Young Latinos living in rural areas say they face discrimination when they obtain health care services – a factor that could contribute to disparities in their rates for obtaining medical care and in their health outcomes, a new study from Oregon State University College of Public Health and Human Sciences has found.
[Photo: Dr. S. Marie Harvey]
Perceived discrimination is considered a barrier to obtaining health care services for underrepresented populations, including Latinos, according to lead researcher Dr. Daniel López-Cevallos, associate director of research for the Center for Latino/a Studies and Engagement at Oregon State.
The findings were published recently in the Journal of Immigrant and Minority Health. The research was co-authored by Dr. S. Marie Harvey, associate dean and professor at Oregon State. Harvey received funding from the Centers for Disease Control and Prevention to support the study.
Researchers conducted interviews with 349 young adult Latinos, ages 18 to 25, living in rural Oregon. Nearly 40 percent of those interviewed said they had experienced health care discrimination, such as being prevented from accessing services; being hassled; or being made to feel inferior in some way.
“What matters is the perception,” Dr. Harvey said. “If a person is less likely to seek out services because of that perception, it needs to be addressed.”
Latinos are considered an underserved group because they are less likely to obtain regular health care services and have higher rates of chronic disease such as diabetes than the general population, leading to disparities in their overall health and well-being.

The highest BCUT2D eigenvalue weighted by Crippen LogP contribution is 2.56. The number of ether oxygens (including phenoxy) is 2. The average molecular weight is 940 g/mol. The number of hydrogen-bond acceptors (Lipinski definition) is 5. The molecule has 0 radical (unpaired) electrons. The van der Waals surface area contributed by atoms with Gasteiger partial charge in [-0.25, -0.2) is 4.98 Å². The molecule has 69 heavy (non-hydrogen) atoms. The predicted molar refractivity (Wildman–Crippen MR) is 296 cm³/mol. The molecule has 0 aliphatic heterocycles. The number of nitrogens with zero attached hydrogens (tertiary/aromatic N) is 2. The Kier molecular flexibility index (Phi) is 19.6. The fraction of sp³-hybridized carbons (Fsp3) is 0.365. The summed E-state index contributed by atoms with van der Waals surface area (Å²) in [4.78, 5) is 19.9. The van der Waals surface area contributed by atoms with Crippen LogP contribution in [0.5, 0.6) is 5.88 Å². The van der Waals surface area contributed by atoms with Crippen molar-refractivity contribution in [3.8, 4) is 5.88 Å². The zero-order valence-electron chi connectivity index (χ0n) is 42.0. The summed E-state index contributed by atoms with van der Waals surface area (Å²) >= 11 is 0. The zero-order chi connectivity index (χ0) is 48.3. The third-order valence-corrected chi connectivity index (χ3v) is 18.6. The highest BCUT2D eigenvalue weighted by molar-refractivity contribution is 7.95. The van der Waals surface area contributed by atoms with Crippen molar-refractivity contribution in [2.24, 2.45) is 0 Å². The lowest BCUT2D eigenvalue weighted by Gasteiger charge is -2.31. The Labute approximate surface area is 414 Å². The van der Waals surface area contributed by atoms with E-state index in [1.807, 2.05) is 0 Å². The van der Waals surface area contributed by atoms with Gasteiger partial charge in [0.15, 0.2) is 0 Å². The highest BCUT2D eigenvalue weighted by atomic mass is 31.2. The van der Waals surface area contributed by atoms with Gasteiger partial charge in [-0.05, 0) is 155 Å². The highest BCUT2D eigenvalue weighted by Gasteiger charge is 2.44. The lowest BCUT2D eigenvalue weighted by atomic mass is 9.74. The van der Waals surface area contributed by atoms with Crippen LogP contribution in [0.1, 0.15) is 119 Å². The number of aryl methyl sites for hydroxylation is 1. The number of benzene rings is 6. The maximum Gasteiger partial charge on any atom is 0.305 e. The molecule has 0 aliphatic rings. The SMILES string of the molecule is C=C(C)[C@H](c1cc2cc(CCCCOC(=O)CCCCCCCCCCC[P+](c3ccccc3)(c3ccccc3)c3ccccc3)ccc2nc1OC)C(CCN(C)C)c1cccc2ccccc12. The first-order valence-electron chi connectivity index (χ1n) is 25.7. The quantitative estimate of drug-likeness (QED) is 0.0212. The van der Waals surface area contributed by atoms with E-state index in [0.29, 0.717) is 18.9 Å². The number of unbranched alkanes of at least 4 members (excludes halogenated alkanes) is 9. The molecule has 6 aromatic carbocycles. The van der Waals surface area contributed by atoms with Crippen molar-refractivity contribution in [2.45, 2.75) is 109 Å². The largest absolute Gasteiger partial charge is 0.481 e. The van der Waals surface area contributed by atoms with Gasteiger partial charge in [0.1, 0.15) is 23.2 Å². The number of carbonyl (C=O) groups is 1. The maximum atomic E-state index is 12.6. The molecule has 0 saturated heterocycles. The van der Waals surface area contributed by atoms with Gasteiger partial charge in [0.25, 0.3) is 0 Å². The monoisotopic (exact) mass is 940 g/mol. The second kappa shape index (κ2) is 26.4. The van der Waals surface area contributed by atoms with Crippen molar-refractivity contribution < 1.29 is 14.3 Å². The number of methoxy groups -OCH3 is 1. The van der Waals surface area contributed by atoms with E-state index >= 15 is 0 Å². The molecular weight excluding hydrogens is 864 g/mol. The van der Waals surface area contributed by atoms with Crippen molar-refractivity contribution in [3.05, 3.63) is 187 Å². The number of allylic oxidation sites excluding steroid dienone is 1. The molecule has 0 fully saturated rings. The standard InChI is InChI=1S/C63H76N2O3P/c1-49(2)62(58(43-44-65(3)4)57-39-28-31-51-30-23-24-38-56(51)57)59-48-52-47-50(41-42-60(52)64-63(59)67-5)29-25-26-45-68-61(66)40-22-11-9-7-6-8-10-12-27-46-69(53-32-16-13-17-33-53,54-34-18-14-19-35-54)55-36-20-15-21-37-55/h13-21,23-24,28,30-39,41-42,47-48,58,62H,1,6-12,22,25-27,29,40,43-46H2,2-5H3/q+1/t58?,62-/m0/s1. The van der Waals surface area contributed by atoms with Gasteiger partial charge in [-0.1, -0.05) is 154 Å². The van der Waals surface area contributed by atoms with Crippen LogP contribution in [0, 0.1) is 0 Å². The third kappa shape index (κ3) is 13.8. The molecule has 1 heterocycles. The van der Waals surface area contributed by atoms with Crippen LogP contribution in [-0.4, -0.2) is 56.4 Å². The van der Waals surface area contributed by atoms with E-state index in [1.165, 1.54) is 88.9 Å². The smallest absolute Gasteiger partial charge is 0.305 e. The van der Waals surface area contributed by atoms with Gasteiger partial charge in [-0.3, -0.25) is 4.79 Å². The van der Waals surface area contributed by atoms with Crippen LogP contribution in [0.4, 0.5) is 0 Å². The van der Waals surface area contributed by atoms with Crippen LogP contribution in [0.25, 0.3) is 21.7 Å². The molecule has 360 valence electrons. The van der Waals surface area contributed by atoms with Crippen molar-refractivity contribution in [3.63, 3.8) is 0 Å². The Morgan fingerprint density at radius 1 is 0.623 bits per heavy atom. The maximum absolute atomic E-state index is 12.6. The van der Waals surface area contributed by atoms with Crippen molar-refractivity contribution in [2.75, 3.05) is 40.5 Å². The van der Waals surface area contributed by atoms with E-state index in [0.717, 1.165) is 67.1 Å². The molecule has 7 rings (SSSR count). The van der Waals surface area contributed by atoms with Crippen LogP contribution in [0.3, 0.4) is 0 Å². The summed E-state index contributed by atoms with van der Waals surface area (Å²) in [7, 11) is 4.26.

The researchers’ goal was to better understand the role perceived discrimination plays in Latinos’ access to and use of health care services. Much of the past research on discrimination in health care has focused on African-Americans and people living in urban settings. This study emphasizes the experience of Latinos living in rural areas, a trend emerging as Latino populations move to rural areas across the nation, Dr. Lopez-Cevallos said.
“We have a different population here, so we want to be able to address concerns in Oregon and other states with growing rural Latino communities,” he said.
Addressing health care barriers facing Latinos and other underrepresented groups is important because when health care issues go undiagnosed or untreated, health care costs tend to rise. Prevention, early diagnosis and disease management are critical components of health care reform under the federal Affordable Care Act.
Nearly 45 percent of foreign-born Latinos, reported discrimination, compared to about 32 percent of Latinos born in the U.S. Researchers did not ask participants in the study about their immigration status.
Read more: http://synergies.oregonstate.edu/2015/young-latinos-experience-discrimination-when-obtaining-health-care-research-shows/